Charles Dickens.

A child's history of England online

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in a poor black gown ; and, when he saw a certain bishop among
them, fell down, poor feeble-headed man, and made a wretched
spectacle of himself. Somebody lifted him up ; and then
Sir William Trussel, the Speaker of the House of Commons,
almost frightened him to death by making him a tremendous
speech, 1o the effect that he was no longer a king, and that
everybody renounced allegiance to him. After which, Sir
Thomas Blount, the steward of the household, nearly finished
him, by coming forward and breaking his white wand, which
was a ceremony only performed at a king's death. Being asked
in this pressing manner what he thought of resigning, the king
said he thought it was the best thing he could do. So he did
it, and they proclaimed his son next day.

I wish I could close this history by saying, that he lived a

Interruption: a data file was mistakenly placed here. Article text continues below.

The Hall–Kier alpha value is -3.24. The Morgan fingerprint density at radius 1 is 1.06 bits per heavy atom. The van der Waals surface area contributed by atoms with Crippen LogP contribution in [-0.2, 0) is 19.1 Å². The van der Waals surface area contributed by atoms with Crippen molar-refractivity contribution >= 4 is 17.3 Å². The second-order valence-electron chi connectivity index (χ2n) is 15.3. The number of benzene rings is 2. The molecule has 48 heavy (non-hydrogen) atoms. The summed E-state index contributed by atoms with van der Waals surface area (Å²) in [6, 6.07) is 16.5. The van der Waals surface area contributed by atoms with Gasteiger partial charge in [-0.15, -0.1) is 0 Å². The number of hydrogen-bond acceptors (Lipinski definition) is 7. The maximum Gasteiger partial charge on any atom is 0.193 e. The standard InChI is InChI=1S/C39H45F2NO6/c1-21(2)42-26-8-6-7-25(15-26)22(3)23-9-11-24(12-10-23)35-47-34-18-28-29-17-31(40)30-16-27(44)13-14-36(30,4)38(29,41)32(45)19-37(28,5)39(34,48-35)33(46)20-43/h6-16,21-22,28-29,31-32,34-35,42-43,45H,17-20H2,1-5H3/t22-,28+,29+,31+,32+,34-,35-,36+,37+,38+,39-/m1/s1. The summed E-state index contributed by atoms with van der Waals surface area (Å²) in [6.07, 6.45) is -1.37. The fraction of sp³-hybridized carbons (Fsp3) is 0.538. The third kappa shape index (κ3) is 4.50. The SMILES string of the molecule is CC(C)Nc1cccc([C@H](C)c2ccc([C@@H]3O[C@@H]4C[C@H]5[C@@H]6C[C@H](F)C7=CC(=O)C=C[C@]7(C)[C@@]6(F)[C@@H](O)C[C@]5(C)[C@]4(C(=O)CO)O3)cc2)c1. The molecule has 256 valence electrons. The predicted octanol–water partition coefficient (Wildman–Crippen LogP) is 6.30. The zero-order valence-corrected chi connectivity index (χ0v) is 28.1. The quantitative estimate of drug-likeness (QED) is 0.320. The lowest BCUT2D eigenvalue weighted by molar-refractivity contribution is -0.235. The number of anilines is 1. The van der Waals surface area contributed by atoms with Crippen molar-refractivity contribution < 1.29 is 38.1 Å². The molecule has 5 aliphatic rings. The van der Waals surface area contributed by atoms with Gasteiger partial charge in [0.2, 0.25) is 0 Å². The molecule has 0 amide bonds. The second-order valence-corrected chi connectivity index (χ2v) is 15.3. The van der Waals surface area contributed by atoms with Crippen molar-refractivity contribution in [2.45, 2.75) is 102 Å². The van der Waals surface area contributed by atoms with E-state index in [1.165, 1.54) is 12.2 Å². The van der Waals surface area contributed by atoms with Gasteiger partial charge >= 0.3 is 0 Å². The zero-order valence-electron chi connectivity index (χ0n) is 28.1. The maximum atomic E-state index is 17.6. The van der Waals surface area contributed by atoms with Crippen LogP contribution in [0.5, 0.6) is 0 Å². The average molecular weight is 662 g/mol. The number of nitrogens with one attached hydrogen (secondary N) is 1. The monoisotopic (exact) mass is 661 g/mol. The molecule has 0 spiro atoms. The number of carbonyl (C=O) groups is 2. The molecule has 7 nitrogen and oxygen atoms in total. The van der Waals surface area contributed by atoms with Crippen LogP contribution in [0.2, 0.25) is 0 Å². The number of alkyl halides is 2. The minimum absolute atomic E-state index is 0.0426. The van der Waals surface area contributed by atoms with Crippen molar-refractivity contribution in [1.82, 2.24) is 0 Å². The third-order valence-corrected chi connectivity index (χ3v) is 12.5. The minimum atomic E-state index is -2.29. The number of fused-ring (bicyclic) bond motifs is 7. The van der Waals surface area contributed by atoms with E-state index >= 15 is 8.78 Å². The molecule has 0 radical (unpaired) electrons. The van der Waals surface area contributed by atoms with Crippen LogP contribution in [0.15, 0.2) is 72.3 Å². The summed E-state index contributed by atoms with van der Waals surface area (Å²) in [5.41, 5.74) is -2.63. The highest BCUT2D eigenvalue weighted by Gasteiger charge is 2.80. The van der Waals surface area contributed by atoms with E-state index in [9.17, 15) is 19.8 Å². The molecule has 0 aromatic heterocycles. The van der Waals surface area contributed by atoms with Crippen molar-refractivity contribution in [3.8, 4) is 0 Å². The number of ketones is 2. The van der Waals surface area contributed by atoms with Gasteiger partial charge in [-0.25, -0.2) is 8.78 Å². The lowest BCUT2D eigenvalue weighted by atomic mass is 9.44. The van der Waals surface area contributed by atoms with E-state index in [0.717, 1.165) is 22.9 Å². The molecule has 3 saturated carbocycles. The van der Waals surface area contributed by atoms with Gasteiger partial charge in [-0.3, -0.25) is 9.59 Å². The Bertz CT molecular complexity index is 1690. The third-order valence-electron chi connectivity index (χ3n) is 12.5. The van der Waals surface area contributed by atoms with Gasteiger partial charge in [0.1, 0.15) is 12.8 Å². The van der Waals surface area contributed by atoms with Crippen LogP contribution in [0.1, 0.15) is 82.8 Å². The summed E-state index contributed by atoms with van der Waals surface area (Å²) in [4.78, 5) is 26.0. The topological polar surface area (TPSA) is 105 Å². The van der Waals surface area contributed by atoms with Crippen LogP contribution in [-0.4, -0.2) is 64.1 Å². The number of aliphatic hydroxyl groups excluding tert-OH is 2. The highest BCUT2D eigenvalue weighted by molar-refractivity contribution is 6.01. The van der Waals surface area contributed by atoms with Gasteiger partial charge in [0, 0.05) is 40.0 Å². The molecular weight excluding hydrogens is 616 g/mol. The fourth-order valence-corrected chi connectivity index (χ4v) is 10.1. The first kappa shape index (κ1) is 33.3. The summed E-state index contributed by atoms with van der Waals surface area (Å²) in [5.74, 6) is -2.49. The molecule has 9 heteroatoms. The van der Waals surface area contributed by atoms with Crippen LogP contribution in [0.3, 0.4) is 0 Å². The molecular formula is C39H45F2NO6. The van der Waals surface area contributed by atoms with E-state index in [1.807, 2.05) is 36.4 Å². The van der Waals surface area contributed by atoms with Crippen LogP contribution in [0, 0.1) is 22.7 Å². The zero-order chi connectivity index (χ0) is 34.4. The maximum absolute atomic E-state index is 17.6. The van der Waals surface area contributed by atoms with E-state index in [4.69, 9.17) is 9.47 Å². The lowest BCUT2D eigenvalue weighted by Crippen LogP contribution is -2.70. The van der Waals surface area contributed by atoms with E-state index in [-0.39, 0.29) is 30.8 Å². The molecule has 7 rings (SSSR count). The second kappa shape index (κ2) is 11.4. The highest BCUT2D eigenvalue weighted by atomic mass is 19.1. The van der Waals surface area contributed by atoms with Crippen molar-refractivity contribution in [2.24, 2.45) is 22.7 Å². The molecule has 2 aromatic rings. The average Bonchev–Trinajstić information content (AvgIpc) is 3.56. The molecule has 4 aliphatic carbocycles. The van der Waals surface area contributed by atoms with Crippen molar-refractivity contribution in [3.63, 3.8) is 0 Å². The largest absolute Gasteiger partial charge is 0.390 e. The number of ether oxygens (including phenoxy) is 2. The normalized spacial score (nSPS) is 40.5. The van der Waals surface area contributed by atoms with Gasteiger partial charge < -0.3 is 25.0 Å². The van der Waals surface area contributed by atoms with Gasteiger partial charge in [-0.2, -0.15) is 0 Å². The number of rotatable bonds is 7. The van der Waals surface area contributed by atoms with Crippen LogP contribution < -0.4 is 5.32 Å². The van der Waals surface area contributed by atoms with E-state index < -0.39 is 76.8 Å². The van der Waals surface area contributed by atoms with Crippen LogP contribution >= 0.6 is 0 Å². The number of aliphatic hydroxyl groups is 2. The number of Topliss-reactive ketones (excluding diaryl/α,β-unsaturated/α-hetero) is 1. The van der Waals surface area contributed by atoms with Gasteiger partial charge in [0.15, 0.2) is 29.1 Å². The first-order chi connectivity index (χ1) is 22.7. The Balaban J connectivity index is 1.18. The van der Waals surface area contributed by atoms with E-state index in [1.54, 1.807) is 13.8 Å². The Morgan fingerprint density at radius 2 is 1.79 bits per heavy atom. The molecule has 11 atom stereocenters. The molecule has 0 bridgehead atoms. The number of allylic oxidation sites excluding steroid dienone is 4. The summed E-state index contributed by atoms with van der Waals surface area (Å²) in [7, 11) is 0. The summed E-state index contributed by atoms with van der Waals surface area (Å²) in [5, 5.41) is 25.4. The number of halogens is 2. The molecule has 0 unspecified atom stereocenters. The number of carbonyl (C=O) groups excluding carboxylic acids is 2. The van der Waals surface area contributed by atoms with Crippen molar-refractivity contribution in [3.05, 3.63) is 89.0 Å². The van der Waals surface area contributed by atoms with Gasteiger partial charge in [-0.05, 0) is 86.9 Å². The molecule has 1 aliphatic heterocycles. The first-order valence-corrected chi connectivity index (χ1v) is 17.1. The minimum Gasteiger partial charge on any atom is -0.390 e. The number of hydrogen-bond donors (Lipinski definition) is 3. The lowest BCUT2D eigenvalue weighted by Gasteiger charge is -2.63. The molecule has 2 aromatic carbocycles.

harmless life in the castle and the castle-gardens at Kenilworth,
many years ; that he had a favorite, and plenty to eat and drink ;
and, having that, wanted nothing. But he was shamefully
humiliated. He was outraged and slighted, and had dirty
water from ditches given him to shave with, and wept, and said
he would have clean warm water, and was altogether very mis-
erable. He was moved from this castle to that castle, and
from that castle to the other castle, because this lord, or that



lord, or the other lord, was too kind to him ; until at last he
came to Berkeley Castle, near the River Severn, where (the
Lord Berkeley being then ill and absent) he fell into the hands